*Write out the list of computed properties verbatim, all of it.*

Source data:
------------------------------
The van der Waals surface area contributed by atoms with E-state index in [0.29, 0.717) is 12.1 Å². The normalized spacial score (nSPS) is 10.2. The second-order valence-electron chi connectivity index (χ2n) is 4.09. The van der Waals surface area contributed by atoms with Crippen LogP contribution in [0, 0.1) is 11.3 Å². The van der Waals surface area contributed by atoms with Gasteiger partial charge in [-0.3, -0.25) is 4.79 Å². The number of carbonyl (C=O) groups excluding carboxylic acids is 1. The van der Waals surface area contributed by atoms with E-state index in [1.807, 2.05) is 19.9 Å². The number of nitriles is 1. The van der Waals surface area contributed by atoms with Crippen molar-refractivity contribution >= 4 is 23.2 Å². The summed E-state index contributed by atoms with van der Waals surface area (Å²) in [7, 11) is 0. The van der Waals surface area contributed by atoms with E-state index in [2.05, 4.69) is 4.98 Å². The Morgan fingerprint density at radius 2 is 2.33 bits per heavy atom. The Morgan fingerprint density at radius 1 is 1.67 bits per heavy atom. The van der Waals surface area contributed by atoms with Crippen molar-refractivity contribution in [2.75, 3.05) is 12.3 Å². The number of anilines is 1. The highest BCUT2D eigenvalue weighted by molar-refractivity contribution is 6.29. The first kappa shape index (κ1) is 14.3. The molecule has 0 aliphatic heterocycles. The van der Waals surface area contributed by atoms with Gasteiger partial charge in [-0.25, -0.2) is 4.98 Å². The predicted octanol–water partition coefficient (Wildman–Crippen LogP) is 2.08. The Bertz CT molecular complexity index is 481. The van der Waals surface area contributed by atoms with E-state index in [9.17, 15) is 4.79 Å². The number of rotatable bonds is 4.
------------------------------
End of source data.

The van der Waals surface area contributed by atoms with E-state index in [0.29, 0.717) is 12.1 Å². The normalized spacial score (nSPS) is 10.2. The second-order valence-electron chi connectivity index (χ2n) is 4.09. The van der Waals surface area contributed by atoms with Crippen LogP contribution in [0, 0.1) is 11.3 Å². The van der Waals surface area contributed by atoms with Gasteiger partial charge in [-0.3, -0.25) is 4.79 Å². The number of carbonyl (C=O) groups excluding carboxylic acids is 1. The van der Waals surface area contributed by atoms with E-state index in [1.807, 2.05) is 19.9 Å². The number of nitriles is 1. The van der Waals surface area contributed by atoms with Crippen molar-refractivity contribution >= 4 is 23.2 Å². The summed E-state index contributed by atoms with van der Waals surface area (Å²) in [7, 11) is 0. The van der Waals surface area contributed by atoms with E-state index in [2.05, 4.69) is 4.98 Å². The Morgan fingerprint density at radius 2 is 2.33 bits per heavy atom. The Morgan fingerprint density at radius 1 is 1.67 bits per heavy atom. The van der Waals surface area contributed by atoms with Crippen molar-refractivity contribution in [2.75, 3.05) is 12.3 Å². The number of anilines is 1. The highest BCUT2D eigenvalue weighted by molar-refractivity contribution is 6.29. The first kappa shape index (κ1) is 14.3. The molecule has 0 aliphatic heterocycles. The van der Waals surface area contributed by atoms with Gasteiger partial charge in [-0.25, -0.2) is 4.98 Å². The predicted octanol–water partition coefficient (Wildman–Crippen LogP) is 2.08. The Bertz CT molecular complexity index is 481. The van der Waals surface area contributed by atoms with E-state index in [9.17, 15) is 4.79 Å². The number of rotatable bonds is 4.